Some shots of the unit award citations issued to firefighters from a July 2012 fire on Castle Boulevard in Burtonsville, MD where 17 civilians were rescued over ladders.
Sunday, February 3, 2013
Some equipment looks great in the catalog, has an awesome concept behind it, and works like shit in the real world. A piece of equipment I worked with that met this definition was the build-a-board. A take off on the scoop stretcher, it was a four piece replacement for the short board. In theory, each of the four pieces would slip under or behind the victim, snap together and lock in place, and provide a quick and safe method for immobilizing possible back and neck injury patients in auto accidents.
After we received ours, we practiced and trained and trained and practiced with it. The literature made it sound like it should be as easy as, well, any analogy you could think of. It wasn’t. Oh, we got rather proficient with it in our personal vehicles in the parking lot and chairs in the squad room, but it was never as simple as the brochure made it look.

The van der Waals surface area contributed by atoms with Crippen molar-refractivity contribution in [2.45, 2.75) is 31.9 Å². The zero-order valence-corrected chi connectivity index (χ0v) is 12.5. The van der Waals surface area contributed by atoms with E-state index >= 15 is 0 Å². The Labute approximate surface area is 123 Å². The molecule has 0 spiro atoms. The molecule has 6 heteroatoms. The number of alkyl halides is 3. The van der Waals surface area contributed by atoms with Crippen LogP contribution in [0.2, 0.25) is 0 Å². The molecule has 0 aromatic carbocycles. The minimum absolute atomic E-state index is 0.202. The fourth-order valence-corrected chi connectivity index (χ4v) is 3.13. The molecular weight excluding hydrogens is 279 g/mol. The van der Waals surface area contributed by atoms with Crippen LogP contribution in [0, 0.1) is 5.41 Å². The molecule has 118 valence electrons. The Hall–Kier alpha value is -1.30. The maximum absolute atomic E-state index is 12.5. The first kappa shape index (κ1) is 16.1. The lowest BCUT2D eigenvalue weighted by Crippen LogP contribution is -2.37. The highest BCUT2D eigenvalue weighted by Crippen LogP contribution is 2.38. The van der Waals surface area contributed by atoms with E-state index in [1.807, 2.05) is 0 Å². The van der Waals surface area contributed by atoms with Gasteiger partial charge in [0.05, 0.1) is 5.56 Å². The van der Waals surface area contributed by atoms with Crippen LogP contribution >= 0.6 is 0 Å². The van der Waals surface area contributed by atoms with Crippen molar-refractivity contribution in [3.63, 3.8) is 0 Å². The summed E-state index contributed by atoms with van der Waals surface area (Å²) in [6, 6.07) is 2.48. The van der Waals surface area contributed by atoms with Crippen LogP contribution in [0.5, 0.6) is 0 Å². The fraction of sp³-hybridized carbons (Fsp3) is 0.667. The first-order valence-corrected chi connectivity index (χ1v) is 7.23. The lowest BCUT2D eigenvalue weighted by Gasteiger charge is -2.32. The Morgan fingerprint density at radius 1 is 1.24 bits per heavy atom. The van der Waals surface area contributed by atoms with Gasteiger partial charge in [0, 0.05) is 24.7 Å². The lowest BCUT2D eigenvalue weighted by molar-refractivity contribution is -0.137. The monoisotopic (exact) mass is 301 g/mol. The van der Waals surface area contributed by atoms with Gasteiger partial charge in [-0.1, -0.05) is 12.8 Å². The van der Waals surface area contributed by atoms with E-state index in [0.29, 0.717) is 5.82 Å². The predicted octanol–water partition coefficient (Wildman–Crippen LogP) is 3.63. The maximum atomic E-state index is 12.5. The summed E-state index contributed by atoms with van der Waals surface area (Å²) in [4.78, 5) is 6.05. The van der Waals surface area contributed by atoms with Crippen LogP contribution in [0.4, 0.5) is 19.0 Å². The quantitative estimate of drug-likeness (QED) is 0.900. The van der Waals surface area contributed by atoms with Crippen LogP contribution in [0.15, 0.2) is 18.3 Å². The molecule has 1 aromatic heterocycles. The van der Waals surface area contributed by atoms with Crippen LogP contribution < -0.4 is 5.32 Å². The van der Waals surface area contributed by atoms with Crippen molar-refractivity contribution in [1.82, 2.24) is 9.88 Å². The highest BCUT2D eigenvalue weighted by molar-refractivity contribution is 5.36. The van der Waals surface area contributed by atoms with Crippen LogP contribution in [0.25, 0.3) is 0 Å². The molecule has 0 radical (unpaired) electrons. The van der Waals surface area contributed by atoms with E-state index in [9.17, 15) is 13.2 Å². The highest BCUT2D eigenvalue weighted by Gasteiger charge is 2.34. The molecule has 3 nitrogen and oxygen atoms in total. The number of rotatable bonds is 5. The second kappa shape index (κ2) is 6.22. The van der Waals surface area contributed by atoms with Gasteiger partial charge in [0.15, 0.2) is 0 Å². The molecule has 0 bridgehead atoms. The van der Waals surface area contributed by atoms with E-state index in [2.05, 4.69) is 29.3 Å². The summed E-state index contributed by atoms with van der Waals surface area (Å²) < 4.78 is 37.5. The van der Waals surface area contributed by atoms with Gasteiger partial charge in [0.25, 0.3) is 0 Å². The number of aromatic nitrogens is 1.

Finally a few days after putting it in service, we responded on a wreck with a victim in the passenger seat needing immobilization. With the old fashioned short board and long board combo, we’d have gotten her out in less than ten minutes. With our marvelous new build-a-board, we finally got everything lined up, connected, and snapped together after forty minutes; not an auspicious beginning.
I had seen all I needed, and after that forgot about it’s presence in the drivers side compartment. The short board wasn’t broken; no need to fix it. It was a great lesson. A terrific concept did not necessarily guarantee real world success.